About a month ago I went on vacation with my family, part of which involved a large cruise ship. I also had a new Samsung Galaxy phone, and I was curious to see what it could do. I had been avoiding getting a “smart phone” for a long time, but lack of 4G and generally crappy reception almost everywhere finally pushed me into it. Now I have something that has both WiFi and Bluetooth, in addition to being a phone. Lots of possibilities there. Continue reading ‘Fun with Bluetooth and Android’
Posts Tagged 'Arduino'
Tags: Android, Arduino, Sensors
Tags: Arduino, Hardware
Over the years I have found that, at least for me, there are two major annoyances of working with microcontrollers: Packaging and a user interface. I’ve dealt with the packaging annoyance by resorting to techniques from the past involving wood (see my O’Reilly article here) or employing non-conventional packages (like an electrical junction box from Home Depot or a section of PVC or ABS pipe). When I finally get my CNC router/cutter up and running I will be able to easily make neat square holes in plastic and metal panels, but until then I’m fine with mounting my MSP430, or PIC, or Arduino, or whatever, on a wood base and just rolling with that. Or I can stuff it into a section of 3″ PVC and hang it in the olive tree so it can monitor the number of hummingbirds that visit the feeder each day and the level of the food in the feeder.
But that leaves the other source of sand in my swimsuit: The user interface. A serial interface, either via USB or RS-232, is fine for some things, but it’s not exactly what I would call user-friendly. Cryptic commands to remember (I use a cheatsheet), and sometimes equally cryptic responses to decipher. Sure, a serial interface can be implemented so that it looks like a pared-down terminal of some sort, but that represents a significant amount of code to handle the input/output, parsing, and response generation, and microntrollers don’t usually have a significant amount of memory. If I’m going to put that much effort into the code for the user interface then why not build something really nice? Like, for example, a color TFT display with a touchscreen? It’s actually not that hard to do.
Tags: Arduino, Books
Well, it seems that there is a problem with my latest book. Turns out that someone in Europe decided to create an e-book and name it “Arduino In a Nutshell”. Well, OK, but that’s not cool, because O’Reilly has been using the “Nutshell” titles for many years. It even states in the front of the Nutshell books that the Nutshell theme is a registered trademark (but IANAL). I’m a bit irked by all this, as you may well imagine.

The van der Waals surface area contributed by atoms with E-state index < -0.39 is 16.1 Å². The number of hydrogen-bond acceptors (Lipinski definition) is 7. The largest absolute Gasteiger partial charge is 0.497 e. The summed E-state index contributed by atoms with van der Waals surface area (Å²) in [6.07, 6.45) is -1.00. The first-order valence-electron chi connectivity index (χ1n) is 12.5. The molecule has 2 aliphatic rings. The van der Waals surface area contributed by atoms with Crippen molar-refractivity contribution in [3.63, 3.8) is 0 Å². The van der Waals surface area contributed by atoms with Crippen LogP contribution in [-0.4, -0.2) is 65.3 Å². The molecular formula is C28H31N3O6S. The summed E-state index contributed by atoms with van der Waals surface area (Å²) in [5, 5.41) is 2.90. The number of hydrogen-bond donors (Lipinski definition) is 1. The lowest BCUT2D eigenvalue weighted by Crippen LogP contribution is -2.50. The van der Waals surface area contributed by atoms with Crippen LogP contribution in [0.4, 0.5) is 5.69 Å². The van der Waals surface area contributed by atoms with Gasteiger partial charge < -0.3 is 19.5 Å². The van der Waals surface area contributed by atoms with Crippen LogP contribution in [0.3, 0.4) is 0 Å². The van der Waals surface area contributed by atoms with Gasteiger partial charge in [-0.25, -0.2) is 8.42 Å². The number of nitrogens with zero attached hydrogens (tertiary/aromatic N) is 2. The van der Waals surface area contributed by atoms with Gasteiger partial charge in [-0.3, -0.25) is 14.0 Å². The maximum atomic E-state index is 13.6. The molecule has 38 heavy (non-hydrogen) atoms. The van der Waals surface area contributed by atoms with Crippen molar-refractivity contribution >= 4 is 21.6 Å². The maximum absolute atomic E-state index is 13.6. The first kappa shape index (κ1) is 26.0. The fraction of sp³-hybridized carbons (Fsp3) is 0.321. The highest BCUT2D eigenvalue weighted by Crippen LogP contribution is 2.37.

But rather than pick a fight and piss off the Arduino community, which neither I or O’Reilly really want to do, my book will get a new title. And the copyright registration will have to change, and the ISBN number will probably have to change, and so on.
The current front-runner in the title race is “Arduino: A Technical Reference”, with some form of clever subtitle to go along with it (subtitles are all the rage these days, it would seem). I originally wanted to call it “The Arduino Technical Reference” because after all, that is what it is. I write technical references and textbooks, I don’t do “99 Amazing Projects” books (complex projects are hard to do and document well in a short time frame, simple projects are easy–I suspect that’s why there are a lot of the amazing simple projects books). But technical authors don’t often get to name their own books when publishing through mass-market outlets, mainly due to marketing concerns and editorial whims.
If you have downloaded an early release version of the book, safeguard it. That is the last and only release that will have the original title. Congratulations, you now own a collector’s item.
I’m hoping it just all slides quietly under the bridge. I guess I’ll just have to wait and see.
UPDATE 9 April 2016
My latest book is now officially called “Arduino: A Technical Reference” with some additional sub-title stuff (O’Reilly seems to really like sub-titles). It’s available now for pre-order on Amazon and of course from O’Reilly directly.
Tags: Arduino, Hardware
While working on “Arduino In a Nutshell” (my latest book) I managed to accumulate a lot (and I mean, a lot) of shields, modules, and components. My shop is overflowing. I thought I’d share some of the more interesting and useful ones. Disclaimer: I don’t get any commissions from posting these, I just happen to like them.